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Russia

This has been updated at 10:00 pm ET with Clapper statement

President-elect Donald Trump denounced as "fake news" Wednesday reports that Russia had compromising information about him before the election.

He also acknowledged for the first time that Russia was behind the hacking of emails from the Democratic National Committee, although he seemed to couch it later in the news conference by saying it "could have been others."

Updated 5:30 p.m. ET

The intelligence report on Russia's interference in the U.S. elections concludes that Russian President Vladimir Putin personally ordered an "influence campaign" that aimed to help President-elect Donald Trump.

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Rashid Umar Abbasi/Reuters

President Barack Obama evicted the Russians from two vacation homes in the United States — though mansions may be a more fitting term.

Obama is shuttering two vacation homes used by Russian diplomats. Home is an understatement — these compounds are mansions, one in Maryland and one on New York's Long Island.

The Long Island home that will be shut down is called the Upper Brookville House, a grand building on Long Island's Gold Coast.

Updated at 2:50 p.m. ET

Russian President Vladimir Putin says Russia won't be expelling U.S. diplomats in a tit-for-tat response to U.S. sanctions, as his foreign minister had suggested earlier Friday.

Instead, he says he will decide how to move forward depending on the actions of President-elect Donald Trump's administration.

Trump took to Twitter on Friday afternoon to praise Putin's decision, calling it a "great move."

Updated at 6:15 p.m.

The White House has announced new actions targeting Russia in response to what U.S. officials say were cyberattacks intended to interfere with the U.S. election.

Russian authorities say that there was no explosion onboard the plane that crashed earlier this week, killing 92, though some prominent officials have yet to rule out terrorism.

In a press conference Thursday, members of a Russian government commission investigating the crash told reporters it could have been one of several factors, but that data from the crash ruled out an explosion.

"After deciphering the first flight recorder we have made a conclusion that there was no explosion onboard," said Lt. Gen. Sergei Bainetov, head of the air force's flight safety division.

William Evanina holds two official job titles: national counterintelligence executive and director of the National Counterintelligence and Security Center.

Eyes glazing over? Here's a simpler way to think of him: as the nation's spy catcher in chief.

As the head of U.S. counterintelligence, Evanina is in charge of keeping America's secrets out of enemy hands. 2016 has proved an exceptionally challenging year, between Russian hacks and another massive data breach at the National Security Agency.

Editor's note: An image below shows Ambassador Andrei Karlov on the ground after he was shot.

Russia's ambassador to Turkey has died after he was shot Monday evening at an art exhibition in the capital, Ankara, Russian Foreign Ministry spokeswoman Maria Zakharova said in comments broadcast on Russian state television.

Hillary Clinton has kept a low profile since losing the election to Donald Trump, but at a private event before donors Thursday night, she blamed her loss, in part, on "some unprecedented factors" — namely Russian hacking and the letter about the investigation into her email server released by FBI Director James Comey days before the election.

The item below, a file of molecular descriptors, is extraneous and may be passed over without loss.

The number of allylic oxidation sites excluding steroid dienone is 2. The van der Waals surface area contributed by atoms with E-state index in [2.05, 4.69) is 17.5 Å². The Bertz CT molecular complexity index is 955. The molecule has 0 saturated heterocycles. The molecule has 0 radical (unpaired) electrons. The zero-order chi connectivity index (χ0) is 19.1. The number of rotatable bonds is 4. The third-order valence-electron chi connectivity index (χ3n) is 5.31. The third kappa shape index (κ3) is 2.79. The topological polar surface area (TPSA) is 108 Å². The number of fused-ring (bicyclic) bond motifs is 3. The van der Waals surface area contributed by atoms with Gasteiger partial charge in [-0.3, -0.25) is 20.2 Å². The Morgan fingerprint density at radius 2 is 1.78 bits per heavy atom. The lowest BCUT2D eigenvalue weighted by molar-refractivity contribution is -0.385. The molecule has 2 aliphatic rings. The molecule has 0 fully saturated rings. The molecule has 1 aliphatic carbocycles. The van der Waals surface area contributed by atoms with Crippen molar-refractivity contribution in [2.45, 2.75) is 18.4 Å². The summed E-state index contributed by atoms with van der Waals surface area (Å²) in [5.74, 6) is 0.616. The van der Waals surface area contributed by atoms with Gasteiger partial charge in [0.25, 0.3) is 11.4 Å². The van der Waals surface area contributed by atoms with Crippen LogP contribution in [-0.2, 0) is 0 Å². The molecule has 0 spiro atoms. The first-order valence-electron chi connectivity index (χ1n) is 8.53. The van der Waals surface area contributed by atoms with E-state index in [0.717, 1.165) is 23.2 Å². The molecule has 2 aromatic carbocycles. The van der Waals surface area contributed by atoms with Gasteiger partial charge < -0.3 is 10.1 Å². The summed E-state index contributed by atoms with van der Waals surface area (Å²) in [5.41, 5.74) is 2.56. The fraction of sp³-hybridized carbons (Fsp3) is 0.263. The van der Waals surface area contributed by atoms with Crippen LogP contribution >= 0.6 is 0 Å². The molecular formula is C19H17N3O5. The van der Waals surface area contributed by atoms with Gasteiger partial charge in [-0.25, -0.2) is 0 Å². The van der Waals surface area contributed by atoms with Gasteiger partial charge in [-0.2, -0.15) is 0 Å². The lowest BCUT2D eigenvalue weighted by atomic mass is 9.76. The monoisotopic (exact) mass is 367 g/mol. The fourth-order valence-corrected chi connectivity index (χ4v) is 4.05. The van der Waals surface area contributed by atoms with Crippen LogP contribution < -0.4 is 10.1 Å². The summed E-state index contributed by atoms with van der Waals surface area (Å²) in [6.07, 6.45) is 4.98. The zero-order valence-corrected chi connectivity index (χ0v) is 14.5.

President Obama says the United States will respond to Russian cyberattacks that the intelligence community has concluded were part of an effort to influence the 2016 presidential election.

When Russia annexed Crimea from Ukraine in 2014, many of the region's most precious artifacts were on loan to a museum in Amsterdam.

This kicked off a two year legal battle over where The Netherlands should return the priceless collection of gold and jewels: to Ukraine or to the four Crimean museums that lent the objects.

Donald Trump hasn't been inaugurated yet, but members of his campaign entourage are already riding the president-elect's coattails all the way to Moscow.

On Monday, Jack Kingston, a former Trump surrogate, briefed American businesspeople in Russia on what they might expect from the incoming administration.

Lifting Western sanctions that were imposed on Russia because of its armed intervention in Ukraine has become the top priority not only for the Kremlin but for foreign companies working in Moscow.

At the CIA and the FBI, conversations about Russian hacks before the U.S. presidential election are moving into quiet spaces or stopping altogether, three sources told NPR.

The agencies are steeling themselves for a congressional investigation that could become one of the most sensitive and politicized in years.

Washington felt like a hall of mirrors on Monday.

The CIA has concluded that Russia interfered in the U.S. presidential election to help Donald Trump win. But Trump says he doesn't believe that. And the FBI doesn't think there's enough evidence.

The U.S. intelligence community had warned about the Russian meddling during the campaign. What's new is that the CIA says it is confident the Russians were acting with a specific goal in mind — to help Trump win.

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